Nonetheless, the TTB made an unwelcome reappearance in the Castetters’ lives with a product audit last year. Under current federal policy, terpenes extracted from hemp flowers cannot legally be added to consumable products. By late 2019, the Food and Drug Administration had given the order to stopper Sovereign Vines. Not that all authorities agreed: “New York State Liquor Authority has always stood behind us,” Castetter told us. “The legislature, the governor’s office, absolutely.” Even the office of Sen. Chuck Schumer, which has occasionally been known to dabble in chill vibes, backed the company. But for now, after bottling around 2,000 gallons, Sovereign is shelving its wine business.
Through their sister project, Castetter Sustainability Group, the family will keep exploring hemp potential, working with local farmers and entrepreneurs on research and regulation. After all, it’s still an eco-friendly component that can be used to make clothes, cosmetics and even wineries.
The Grapes Stay in the Picture: New Zealand Harvest Docu ‘Vintage’ Premieres
Marlborough, New Zealand, may be 21 hours from Unfiltered HQ in Manhattan by plane, car and/or swift-footed horse, but we got a taste of its harvest up close last week at the premiere of the new wine documentary Vintage. Filmmaker Colin West followed winemaker and newly minted star Nick Picone and his team at Villa Maria winery through the triumphs and, uh, bollocks of the 2019 harvest in Marlborough and Hawkes Bay. The result joins the canon of recent wine films from Burgundy to Minnesota.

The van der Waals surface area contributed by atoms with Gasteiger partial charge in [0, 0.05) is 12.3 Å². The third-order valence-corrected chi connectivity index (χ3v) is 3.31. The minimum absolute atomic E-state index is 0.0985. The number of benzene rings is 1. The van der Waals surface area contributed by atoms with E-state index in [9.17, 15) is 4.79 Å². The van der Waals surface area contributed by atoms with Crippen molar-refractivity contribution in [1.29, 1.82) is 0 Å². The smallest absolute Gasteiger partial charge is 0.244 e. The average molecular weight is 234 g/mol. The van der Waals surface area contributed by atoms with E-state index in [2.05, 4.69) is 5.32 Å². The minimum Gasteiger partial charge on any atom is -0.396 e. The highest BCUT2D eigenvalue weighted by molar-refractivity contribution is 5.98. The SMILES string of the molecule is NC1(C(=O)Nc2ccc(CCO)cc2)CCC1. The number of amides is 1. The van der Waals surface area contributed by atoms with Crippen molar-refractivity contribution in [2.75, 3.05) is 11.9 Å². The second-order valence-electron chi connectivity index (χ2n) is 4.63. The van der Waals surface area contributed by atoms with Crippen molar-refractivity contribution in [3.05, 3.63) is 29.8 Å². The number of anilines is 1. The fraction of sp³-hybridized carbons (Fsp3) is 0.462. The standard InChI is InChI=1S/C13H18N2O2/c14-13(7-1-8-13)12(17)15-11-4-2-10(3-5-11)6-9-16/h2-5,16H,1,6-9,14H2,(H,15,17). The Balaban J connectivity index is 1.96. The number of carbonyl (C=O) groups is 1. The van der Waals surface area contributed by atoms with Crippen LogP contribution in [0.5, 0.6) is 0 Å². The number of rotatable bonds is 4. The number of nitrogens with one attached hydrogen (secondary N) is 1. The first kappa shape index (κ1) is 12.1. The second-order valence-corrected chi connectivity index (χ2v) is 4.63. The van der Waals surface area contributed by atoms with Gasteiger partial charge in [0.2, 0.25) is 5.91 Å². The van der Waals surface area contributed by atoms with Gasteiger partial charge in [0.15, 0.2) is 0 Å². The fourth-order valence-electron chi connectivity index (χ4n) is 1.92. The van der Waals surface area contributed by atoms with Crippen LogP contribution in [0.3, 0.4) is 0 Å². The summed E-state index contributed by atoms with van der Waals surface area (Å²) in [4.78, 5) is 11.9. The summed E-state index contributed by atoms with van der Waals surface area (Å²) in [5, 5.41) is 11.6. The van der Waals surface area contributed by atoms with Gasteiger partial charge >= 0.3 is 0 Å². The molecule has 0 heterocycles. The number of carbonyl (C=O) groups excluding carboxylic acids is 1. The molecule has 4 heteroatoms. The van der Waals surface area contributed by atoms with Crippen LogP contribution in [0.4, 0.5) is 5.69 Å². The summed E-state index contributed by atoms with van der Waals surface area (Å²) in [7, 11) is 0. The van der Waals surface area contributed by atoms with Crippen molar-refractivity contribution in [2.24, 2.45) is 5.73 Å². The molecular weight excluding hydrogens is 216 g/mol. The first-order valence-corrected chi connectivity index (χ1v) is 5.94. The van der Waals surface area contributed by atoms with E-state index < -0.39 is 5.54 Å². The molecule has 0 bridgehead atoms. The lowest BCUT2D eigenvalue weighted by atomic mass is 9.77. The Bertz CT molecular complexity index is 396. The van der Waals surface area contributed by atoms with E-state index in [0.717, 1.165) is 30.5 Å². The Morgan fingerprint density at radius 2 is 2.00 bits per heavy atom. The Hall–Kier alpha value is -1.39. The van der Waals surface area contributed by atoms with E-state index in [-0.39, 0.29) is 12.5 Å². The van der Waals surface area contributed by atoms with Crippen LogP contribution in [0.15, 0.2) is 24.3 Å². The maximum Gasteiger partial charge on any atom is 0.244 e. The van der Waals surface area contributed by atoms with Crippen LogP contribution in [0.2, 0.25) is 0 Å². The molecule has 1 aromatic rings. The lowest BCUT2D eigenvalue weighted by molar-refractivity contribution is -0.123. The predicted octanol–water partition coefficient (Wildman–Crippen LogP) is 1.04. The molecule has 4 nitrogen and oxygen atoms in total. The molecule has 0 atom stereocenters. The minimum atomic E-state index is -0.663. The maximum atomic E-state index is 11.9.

“I started with the company as a teenager,” Picone told Unfiltered—two decades ago, “when New Zealand wine was just starting to kick off from an international perspective.” Director West, for his part, saw Villa Maria as a compelling subject when the winery approached him about the project, with its “smaller winery feeling … Some of the winemakers were doing skin-contact wine and getting to experiment, and have a little fun.”
Plenty of the tribulations of harvest in general provided cinematic inspiration, West added. Even in—what turned out to be—a terrific vintage, it’s “something that has hardship, has struggle, has difficulty.” Onscreen, the team contend with tired eyes, bursting irrigation valves and the threat of wild pigs; Picone also lost nearly 4,000 gallons to a forklift accident. But it paid off in the glass, and Villa Maria poured its 2019 Private Bin Sauvignon Blanc at the premiere to prove it.
West is looking forward to audience reactions; the film can now be streamed on Vimeo and is coming to Amazon, Apple and Google platforms later this month. “The scale at which [the harvest] happens is what’s kind of phenomenal, and that I don’t think everyone sees.”
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Hemp-infused wine from Sovereign Vines had some unlikely allies in the government, but federal authorities have snuffed the operation out. Plus, wine-movie mania comes to New Zealand with new docu, Vintage. In Wine Spectator's Unfiltered.